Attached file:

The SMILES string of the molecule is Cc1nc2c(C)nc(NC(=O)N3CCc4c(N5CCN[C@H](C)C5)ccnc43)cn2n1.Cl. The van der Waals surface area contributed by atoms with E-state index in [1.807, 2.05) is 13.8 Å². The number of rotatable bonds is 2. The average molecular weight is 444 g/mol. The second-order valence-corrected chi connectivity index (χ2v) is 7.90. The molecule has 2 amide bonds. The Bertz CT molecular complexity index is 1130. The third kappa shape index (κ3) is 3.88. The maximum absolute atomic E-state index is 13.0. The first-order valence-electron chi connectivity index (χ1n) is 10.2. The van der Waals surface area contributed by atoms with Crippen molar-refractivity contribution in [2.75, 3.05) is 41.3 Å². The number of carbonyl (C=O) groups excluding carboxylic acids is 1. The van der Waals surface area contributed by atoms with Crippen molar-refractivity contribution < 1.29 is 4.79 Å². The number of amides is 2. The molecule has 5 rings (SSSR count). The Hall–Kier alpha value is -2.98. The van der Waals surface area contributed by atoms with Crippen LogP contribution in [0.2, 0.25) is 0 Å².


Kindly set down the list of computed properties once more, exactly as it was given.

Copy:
The SMILES string of the molecule is Cc1nc2c(C)nc(NC(=O)N3CCc4c(N5CCN[C@H](C)C5)ccnc43)cn2n1.Cl. The van der Waals surface area contributed by atoms with E-state index in [1.807, 2.05) is 13.8 Å². The number of rotatable bonds is 2. The average molecular weight is 444 g/mol. The second-order valence-corrected chi connectivity index (χ2v) is 7.90. The molecule has 2 amide bonds. The Bertz CT molecular complexity index is 1130. The third kappa shape index (κ3) is 3.88. The maximum absolute atomic E-state index is 13.0. The first-order valence-electron chi connectivity index (χ1n) is 10.2. The van der Waals surface area contributed by atoms with Crippen molar-refractivity contribution in [2.75, 3.05) is 41.3 Å². The number of carbonyl (C=O) groups excluding carboxylic acids is 1. The van der Waals surface area contributed by atoms with Crippen molar-refractivity contribution < 1.29 is 4.79 Å². The number of amides is 2. The molecule has 5 rings (SSSR count). The Hall–Kier alpha value is -2.98. The van der Waals surface area contributed by atoms with Crippen LogP contribution in [0.2, 0.25) is 0 Å².